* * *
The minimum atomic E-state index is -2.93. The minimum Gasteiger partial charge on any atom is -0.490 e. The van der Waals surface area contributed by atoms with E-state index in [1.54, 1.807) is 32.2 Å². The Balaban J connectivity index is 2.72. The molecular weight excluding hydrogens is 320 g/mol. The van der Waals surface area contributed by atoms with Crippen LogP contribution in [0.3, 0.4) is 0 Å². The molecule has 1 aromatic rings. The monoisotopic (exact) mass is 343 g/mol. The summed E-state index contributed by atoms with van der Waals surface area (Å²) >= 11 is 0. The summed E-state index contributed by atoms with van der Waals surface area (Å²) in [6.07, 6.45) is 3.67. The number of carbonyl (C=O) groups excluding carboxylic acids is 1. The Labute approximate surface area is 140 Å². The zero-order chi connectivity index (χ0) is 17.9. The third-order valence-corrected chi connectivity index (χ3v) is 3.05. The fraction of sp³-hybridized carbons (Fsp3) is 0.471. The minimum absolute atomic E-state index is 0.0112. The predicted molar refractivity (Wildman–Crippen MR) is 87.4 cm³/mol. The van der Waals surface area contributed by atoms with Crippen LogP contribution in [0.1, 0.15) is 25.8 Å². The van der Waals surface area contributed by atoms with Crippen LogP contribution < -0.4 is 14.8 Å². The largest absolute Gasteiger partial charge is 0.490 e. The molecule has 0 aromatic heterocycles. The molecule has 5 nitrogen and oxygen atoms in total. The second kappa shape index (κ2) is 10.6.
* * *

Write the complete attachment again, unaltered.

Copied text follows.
The minimum atomic E-state index is -2.93. The minimum Gasteiger partial charge on any atom is -0.490 e. The van der Waals surface area contributed by atoms with E-state index in [1.54, 1.807) is 32.2 Å². The Balaban J connectivity index is 2.72. The molecular weight excluding hydrogens is 320 g/mol. The van der Waals surface area contributed by atoms with Crippen LogP contribution in [0.3, 0.4) is 0 Å². The molecule has 1 aromatic rings. The monoisotopic (exact) mass is 343 g/mol. The summed E-state index contributed by atoms with van der Waals surface area (Å²) >= 11 is 0. The summed E-state index contributed by atoms with van der Waals surface area (Å²) in [6.07, 6.45) is 3.67. The number of carbonyl (C=O) groups excluding carboxylic acids is 1. The Labute approximate surface area is 140 Å². The zero-order chi connectivity index (χ0) is 17.9. The third-order valence-corrected chi connectivity index (χ3v) is 3.05. The fraction of sp³-hybridized carbons (Fsp3) is 0.471. The minimum absolute atomic E-state index is 0.0112. The predicted molar refractivity (Wildman–Crippen MR) is 87.4 cm³/mol. The van der Waals surface area contributed by atoms with Crippen LogP contribution in [0.1, 0.15) is 25.8 Å². The van der Waals surface area contributed by atoms with Crippen LogP contribution < -0.4 is 14.8 Å². The largest absolute Gasteiger partial charge is 0.490 e. The molecule has 0 aromatic heterocycles. The molecule has 5 nitrogen and oxygen atoms in total. The second kappa shape index (κ2) is 10.6.